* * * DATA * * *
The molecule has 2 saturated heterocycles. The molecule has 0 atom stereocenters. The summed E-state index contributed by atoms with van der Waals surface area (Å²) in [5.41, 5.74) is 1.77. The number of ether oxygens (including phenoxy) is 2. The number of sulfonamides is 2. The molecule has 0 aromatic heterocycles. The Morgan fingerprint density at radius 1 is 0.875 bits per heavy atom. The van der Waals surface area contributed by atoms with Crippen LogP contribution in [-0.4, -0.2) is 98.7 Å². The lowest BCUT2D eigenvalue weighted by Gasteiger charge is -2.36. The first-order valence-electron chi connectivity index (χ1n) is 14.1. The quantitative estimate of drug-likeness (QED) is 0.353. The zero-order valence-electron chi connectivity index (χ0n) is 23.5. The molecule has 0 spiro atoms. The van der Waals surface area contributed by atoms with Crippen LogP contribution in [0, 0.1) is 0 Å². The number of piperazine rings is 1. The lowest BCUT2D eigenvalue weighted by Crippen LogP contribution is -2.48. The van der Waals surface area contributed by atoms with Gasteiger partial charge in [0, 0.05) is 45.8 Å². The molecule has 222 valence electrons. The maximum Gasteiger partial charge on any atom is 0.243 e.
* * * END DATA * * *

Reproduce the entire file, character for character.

The molecule has 2 saturated heterocycles. The molecule has 0 atom stereocenters. The summed E-state index contributed by atoms with van der Waals surface area (Å²) in [5.41, 5.74) is 1.77. The number of ether oxygens (including phenoxy) is 2. The number of sulfonamides is 2. The molecule has 0 aromatic heterocycles. The Morgan fingerprint density at radius 1 is 0.875 bits per heavy atom. The van der Waals surface area contributed by atoms with Crippen LogP contribution in [-0.4, -0.2) is 98.7 Å². The lowest BCUT2D eigenvalue weighted by Gasteiger charge is -2.36. The first-order valence-electron chi connectivity index (χ1n) is 14.1. The quantitative estimate of drug-likeness (QED) is 0.353. The zero-order valence-electron chi connectivity index (χ0n) is 23.5. The molecule has 0 spiro atoms. The van der Waals surface area contributed by atoms with Crippen LogP contribution in [0, 0.1) is 0 Å². The number of piperazine rings is 1. The lowest BCUT2D eigenvalue weighted by Crippen LogP contribution is -2.48. The van der Waals surface area contributed by atoms with Gasteiger partial charge in [0, 0.05) is 45.8 Å². The molecule has 222 valence electrons. The maximum Gasteiger partial charge on any atom is 0.243 e.